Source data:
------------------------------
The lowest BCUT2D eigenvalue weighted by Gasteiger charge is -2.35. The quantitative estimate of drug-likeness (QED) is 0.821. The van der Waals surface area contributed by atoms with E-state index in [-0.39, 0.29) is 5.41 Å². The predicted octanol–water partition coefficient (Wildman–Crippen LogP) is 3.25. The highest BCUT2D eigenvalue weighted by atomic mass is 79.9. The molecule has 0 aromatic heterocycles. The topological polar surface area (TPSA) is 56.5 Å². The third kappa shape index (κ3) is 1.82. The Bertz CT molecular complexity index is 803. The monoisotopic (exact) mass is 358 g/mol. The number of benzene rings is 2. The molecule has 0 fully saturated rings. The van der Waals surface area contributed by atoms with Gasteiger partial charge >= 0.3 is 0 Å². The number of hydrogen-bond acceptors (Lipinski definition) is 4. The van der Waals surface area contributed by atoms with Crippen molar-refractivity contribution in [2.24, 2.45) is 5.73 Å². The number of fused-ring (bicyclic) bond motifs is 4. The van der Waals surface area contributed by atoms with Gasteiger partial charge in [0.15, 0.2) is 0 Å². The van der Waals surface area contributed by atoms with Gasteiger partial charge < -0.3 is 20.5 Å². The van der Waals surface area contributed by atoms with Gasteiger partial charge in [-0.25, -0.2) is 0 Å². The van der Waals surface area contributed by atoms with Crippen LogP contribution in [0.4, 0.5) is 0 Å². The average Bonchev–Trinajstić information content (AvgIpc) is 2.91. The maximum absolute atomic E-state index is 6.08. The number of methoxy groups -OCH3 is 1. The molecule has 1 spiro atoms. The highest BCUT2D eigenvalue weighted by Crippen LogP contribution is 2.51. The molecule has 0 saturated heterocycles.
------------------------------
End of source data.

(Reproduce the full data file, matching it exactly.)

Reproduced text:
The lowest BCUT2D eigenvalue weighted by Gasteiger charge is -2.35. The quantitative estimate of drug-likeness (QED) is 0.821. The van der Waals surface area contributed by atoms with E-state index in [-0.39, 0.29) is 5.41 Å². The predicted octanol–water partition coefficient (Wildman–Crippen LogP) is 3.25. The highest BCUT2D eigenvalue weighted by atomic mass is 79.9. The molecule has 0 aromatic heterocycles. The topological polar surface area (TPSA) is 56.5 Å². The third kappa shape index (κ3) is 1.82. The Bertz CT molecular complexity index is 803. The monoisotopic (exact) mass is 358 g/mol. The number of benzene rings is 2. The molecule has 0 fully saturated rings. The van der Waals surface area contributed by atoms with Gasteiger partial charge >= 0.3 is 0 Å². The number of hydrogen-bond acceptors (Lipinski definition) is 4. The van der Waals surface area contributed by atoms with Crippen molar-refractivity contribution in [2.24, 2.45) is 5.73 Å². The number of fused-ring (bicyclic) bond motifs is 4. The van der Waals surface area contributed by atoms with Gasteiger partial charge in [0.15, 0.2) is 0 Å². The van der Waals surface area contributed by atoms with Gasteiger partial charge < -0.3 is 20.5 Å². The van der Waals surface area contributed by atoms with Gasteiger partial charge in [-0.25, -0.2) is 0 Å². The van der Waals surface area contributed by atoms with Crippen LogP contribution in [0.4, 0.5) is 0 Å². The average Bonchev–Trinajstić information content (AvgIpc) is 2.91. The maximum absolute atomic E-state index is 6.08. The number of methoxy groups -OCH3 is 1. The molecule has 1 spiro atoms. The highest BCUT2D eigenvalue weighted by Crippen LogP contribution is 2.51. The molecule has 0 saturated heterocycles.